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Weeds and What They Tell Us by Ehrenfried E Pfeiffer  RSS feed

 
Miles Flansburg
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Source:Amazon

Publisher: Bio-dynamic Farming and Gardening Assoc.

Summary
From Amazon :
This wonderful little book covers everything you need to know about the types of plants known as weeds. Ehrenfried Pfeiffer discusses the different varieties of weeds, how they grow and what they can tell us about soil health. The process of combatting weeds is discussed in principle as well as in practice, so that it can be applied to any situation. First written in the 1950s, this is still one of the best overviews of the subject available.


Where to get it?

Amazon US

Amazon UK


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Organic Gardening, several pages
 
Miles Flansburg
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I give this book 9 out of 10 acorns.

I have had this little paperback since the 1970's. An excellent source of information to diagnose your soils. Also gives discriptions of the weeds with pictures,and subspecies of weeds.
 
Bill Bradbury
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This book completely changed the way I see the world!

10 acorns!
 
Lorenzo Costa
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I give this book 8 out of 10 acorns

The book has to be visioned under two points of view in my opinion. First the message it puts forward, second the analysis of a lot of plants from a different perspective, what they tell us and we can use them for.
I like to dedicate a few lines to the first aspect because it's important to know why today books like this one still have a strong grasp over those, like us on permies.com, that want to read the world in a new language. the book was written on the '50s and this is in the era of pesticides, when many were caught in the war on weeds and sided for the chemical industry, and the big machines that would have faught the war. those years saw two diverse worlds move in parallel, those that were at war with the weeds and those calm and stubborn partisans of a different reading of nature.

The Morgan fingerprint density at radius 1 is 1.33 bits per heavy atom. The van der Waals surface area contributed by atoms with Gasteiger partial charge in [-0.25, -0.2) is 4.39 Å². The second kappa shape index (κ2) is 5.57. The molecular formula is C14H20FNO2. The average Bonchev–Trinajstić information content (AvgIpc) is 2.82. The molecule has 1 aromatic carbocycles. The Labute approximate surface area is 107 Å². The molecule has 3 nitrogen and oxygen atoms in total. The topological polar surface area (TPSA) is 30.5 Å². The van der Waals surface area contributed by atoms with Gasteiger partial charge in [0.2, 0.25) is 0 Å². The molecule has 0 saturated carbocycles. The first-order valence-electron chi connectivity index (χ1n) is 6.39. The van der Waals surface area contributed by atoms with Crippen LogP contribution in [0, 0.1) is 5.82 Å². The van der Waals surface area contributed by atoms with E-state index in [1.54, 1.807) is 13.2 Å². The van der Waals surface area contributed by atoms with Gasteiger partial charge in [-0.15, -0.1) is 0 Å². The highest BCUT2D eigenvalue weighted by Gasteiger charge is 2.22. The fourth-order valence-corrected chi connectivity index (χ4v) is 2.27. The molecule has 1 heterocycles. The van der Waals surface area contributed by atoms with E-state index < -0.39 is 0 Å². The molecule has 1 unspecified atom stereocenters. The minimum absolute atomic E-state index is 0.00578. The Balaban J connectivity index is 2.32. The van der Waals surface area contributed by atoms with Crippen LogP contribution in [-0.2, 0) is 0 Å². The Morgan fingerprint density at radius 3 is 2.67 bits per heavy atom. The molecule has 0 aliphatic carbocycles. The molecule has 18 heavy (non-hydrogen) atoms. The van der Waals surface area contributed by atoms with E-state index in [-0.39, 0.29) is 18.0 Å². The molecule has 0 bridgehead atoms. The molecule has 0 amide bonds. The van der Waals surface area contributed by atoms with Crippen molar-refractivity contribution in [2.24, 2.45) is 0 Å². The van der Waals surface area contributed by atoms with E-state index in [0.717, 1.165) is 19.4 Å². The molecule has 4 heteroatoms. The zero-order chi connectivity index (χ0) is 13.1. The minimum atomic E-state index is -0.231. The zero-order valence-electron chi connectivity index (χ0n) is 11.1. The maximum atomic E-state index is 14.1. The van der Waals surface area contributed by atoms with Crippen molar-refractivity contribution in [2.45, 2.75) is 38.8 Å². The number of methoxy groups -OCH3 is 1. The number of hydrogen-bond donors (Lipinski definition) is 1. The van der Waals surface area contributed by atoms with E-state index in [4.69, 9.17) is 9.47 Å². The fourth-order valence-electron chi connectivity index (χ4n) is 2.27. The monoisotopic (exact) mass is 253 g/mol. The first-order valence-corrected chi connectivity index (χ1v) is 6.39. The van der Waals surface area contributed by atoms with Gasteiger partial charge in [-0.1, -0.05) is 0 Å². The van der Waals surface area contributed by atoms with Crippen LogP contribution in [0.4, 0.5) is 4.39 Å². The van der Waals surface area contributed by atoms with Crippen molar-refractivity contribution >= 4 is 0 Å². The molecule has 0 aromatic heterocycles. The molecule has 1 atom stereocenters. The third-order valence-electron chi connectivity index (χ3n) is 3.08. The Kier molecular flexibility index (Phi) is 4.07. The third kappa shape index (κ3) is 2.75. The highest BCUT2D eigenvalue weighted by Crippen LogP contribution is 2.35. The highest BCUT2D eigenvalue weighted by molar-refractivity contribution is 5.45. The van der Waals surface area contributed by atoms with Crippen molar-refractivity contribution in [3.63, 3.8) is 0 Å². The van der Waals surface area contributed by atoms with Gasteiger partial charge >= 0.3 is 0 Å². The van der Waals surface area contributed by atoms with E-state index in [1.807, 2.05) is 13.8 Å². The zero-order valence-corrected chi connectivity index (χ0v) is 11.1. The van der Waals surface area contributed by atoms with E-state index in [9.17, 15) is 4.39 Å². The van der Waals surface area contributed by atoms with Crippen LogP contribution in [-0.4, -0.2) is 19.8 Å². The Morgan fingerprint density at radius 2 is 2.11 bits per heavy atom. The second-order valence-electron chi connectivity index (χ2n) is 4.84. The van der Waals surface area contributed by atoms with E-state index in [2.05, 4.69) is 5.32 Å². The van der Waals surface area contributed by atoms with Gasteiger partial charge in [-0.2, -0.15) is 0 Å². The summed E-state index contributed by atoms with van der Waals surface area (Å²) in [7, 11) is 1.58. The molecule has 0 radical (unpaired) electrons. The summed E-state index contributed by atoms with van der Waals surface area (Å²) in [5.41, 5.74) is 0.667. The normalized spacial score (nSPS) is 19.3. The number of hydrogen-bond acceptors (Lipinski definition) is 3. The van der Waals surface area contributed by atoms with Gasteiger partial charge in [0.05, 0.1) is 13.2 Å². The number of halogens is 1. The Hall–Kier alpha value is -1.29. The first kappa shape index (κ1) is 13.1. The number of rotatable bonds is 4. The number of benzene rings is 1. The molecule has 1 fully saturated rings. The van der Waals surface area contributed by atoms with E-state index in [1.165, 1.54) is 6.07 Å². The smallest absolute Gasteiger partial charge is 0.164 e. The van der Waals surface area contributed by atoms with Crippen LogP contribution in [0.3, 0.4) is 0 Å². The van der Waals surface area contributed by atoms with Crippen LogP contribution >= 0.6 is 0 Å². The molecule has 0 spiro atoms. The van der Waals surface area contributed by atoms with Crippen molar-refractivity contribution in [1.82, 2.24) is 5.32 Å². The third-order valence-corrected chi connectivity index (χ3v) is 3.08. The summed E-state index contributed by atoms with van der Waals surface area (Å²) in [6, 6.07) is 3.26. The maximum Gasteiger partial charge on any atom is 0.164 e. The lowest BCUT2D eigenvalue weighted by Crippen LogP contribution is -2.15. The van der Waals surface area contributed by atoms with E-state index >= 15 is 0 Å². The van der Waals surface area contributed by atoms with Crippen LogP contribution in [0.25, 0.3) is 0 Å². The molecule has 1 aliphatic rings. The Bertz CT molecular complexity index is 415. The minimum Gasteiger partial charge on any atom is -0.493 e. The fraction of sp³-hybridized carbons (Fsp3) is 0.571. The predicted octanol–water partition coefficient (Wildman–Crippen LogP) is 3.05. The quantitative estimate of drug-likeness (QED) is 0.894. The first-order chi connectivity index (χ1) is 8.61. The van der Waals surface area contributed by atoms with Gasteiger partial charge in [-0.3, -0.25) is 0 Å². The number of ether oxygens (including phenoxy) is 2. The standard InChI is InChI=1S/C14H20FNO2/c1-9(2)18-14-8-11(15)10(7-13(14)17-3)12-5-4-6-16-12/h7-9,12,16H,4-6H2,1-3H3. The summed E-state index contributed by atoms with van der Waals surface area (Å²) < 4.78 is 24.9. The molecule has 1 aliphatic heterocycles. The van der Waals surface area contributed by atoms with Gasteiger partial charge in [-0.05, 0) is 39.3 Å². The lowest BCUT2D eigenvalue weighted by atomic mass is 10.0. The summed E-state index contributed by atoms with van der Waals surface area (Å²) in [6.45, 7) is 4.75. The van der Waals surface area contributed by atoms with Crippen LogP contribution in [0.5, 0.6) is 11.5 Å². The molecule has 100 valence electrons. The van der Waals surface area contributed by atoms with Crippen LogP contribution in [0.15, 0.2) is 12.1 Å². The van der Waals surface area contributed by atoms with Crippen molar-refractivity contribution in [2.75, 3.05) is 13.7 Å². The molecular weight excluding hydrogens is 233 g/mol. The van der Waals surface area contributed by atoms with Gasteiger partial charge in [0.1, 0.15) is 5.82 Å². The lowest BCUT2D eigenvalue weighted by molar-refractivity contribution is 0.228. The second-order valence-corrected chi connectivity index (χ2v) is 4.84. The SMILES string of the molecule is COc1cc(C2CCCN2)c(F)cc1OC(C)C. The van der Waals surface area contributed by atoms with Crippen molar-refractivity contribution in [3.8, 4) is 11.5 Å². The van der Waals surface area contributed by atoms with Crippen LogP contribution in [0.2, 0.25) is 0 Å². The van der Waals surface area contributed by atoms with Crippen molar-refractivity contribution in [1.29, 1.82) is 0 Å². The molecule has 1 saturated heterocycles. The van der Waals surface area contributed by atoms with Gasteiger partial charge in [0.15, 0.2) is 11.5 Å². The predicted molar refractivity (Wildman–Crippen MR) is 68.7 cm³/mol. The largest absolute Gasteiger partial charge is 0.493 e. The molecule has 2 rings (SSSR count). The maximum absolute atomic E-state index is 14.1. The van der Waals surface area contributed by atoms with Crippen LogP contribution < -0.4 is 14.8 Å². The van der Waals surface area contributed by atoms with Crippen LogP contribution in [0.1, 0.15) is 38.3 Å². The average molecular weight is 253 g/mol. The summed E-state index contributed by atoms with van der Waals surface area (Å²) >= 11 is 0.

If we think about it in those years we have some strong images of this diversity, we have Ehrenfried E Pfeiffer, but even ruth stout, all strong people that put aside the mainstream thinking of those years and stood for a different v.iew
We can see this in the first phrase of the book: "Weeds are weeds only from our human egotistical point of view, because they grow where we do not want them" Imagine this sentence read in the 50's when people thought every rule, every possibility of life or death resided in mankinds hands.
I like to read books thinking of the message they set forward when they were written, and then how they were capable to keep their strength over decades.
This is one of them.
I brought it under suggestion of a friend, a good friend one that reads tons of books, and tries to learn from the past not because in the past all was done better, but because there was the capability to observe, maybe getting the wrong message but very big importance was put in observation. When I received it I started reading it avidly. It's really quite a quick read.
I live in Italy and even if it is written for the States it flies over the boundaries easily. The book has been translated in many languages and at least in the italian translation the publishers tried to use latin names so that the reader can be sure that a part from local names he knows what plant the author is speaking of. The author doesn't analyse the weeds under a botanical view, that can be actually done with other resourses, he instead divides weeds in families and tries to tell us a story of what these strong, sometimes venomous, mostly unobserved windswept weeds have to put up in their life cycle.
The chapter I liked a lot is the last one on dynamic plants. Yes I read it again while writing these lines. the authos gives a nice definition of what a dynamic plant is: dynamic plants are those that have a specific effect on all that surrounds them, so that plants and soil change their features. This influence is something more than just the competition between minerals, water and light.
And he describes the importance of nettles, stinging nettles and even false nettles. Has anyone tried what he writes? planting nettles close to tomatoes makes the tomatoes less prone to rotting.
This what a good book is, when the reader after finishing starts to look up more information on subjects he's read of, and tries to keep on following the path the last author he's read has traced. This is what Ehrenfried E Pfeiffer left to me, the curiosity to understand more.
There may be more recent studies, for sure there are, but I like to keep a section of classics and this is one of them.
I know the author is a big guy of biodynamic agriculture, I've just glimpsed into that world, actually a universe, I don't want to write of it specifically because this book has to be read anyway, if one follows or doesn't follow biodynamic agriculture.

 
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